In spite of the fact Bayer made no admission of guilt when settling with plaintiffs that alleged its glyphosate-based herbicides caused their cancer, Grain Growers chairman Brett Hosking said the news highlighted the need for the production sector to talk about the herbicide’s benefits.
“It just shows we really need to talk about what glyphosate means for us in terms of environmental stewardship, in terms of reducing erosion and the critical role it plays in allowing us to produce safe, healthy food,” Mr Hosking said.
He said he did not think Bayer’s decision regarding cases in the US would impact the Australian glyphosate market or Australian-based class actions against Bayer on similar grounds.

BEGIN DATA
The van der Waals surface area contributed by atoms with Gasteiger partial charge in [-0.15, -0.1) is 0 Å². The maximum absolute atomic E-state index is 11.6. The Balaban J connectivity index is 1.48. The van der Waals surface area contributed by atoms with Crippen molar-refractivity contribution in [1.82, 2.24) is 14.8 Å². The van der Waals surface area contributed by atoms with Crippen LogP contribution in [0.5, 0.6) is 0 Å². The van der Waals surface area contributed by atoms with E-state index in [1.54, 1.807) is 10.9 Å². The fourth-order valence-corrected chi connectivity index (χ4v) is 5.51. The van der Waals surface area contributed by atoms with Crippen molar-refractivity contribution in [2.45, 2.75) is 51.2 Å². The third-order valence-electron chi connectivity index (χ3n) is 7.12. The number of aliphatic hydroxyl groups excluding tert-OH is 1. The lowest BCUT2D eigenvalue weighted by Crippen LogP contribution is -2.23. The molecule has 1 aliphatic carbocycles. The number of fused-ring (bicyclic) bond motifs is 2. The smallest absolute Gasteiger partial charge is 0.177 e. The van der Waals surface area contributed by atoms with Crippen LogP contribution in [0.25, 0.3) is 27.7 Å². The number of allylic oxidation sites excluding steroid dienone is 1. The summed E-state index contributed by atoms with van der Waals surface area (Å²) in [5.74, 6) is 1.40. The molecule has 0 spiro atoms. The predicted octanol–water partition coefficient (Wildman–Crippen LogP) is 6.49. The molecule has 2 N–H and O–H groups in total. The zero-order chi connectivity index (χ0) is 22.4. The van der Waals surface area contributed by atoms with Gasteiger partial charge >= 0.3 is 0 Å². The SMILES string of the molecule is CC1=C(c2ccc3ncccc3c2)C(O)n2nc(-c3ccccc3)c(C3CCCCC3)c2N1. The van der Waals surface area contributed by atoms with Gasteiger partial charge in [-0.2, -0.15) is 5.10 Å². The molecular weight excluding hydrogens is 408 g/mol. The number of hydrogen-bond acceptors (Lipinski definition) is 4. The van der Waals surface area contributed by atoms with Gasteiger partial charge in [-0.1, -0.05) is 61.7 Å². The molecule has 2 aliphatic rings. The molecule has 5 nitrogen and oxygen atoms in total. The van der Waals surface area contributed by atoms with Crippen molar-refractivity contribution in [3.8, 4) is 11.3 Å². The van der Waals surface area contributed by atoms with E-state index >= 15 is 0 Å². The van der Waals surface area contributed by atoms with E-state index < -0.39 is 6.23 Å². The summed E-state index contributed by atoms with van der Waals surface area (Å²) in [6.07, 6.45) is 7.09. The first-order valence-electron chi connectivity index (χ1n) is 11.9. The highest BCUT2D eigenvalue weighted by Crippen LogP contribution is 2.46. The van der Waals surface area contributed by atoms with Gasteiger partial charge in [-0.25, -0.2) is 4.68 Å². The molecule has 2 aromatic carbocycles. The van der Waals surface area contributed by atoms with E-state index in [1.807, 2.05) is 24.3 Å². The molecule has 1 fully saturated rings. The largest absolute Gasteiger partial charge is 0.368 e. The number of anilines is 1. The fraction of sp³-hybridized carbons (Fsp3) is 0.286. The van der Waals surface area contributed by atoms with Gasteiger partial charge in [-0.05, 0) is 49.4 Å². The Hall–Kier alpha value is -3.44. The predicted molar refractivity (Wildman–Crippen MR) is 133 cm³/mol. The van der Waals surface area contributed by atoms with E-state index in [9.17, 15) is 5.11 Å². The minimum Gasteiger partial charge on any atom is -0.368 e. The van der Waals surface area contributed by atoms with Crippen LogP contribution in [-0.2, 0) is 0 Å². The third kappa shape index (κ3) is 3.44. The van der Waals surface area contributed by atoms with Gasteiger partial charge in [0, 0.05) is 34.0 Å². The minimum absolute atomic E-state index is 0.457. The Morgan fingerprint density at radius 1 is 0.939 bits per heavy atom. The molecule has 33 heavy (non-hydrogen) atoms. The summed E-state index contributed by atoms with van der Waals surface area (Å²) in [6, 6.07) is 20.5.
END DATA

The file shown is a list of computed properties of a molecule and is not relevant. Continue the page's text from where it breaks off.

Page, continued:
“The US legal system is very different and settling cases over there does not reflect how such cases would go here,” he said.
“The crux of the matter from my perspective is still that the regulators say that glyphosate is safe to use when it is done in accordance with the label instructions.”
Stephen Powles, former director of the Australian Herbicide Resistance Initiative, said increased regulatory pressure was one of two major threats to glyphosate.
“One threat is biological, and that is weed resistance, that is a manageable threat provided we stop overusing the product,” Prof Powles said.
“The other threat is political,” he said.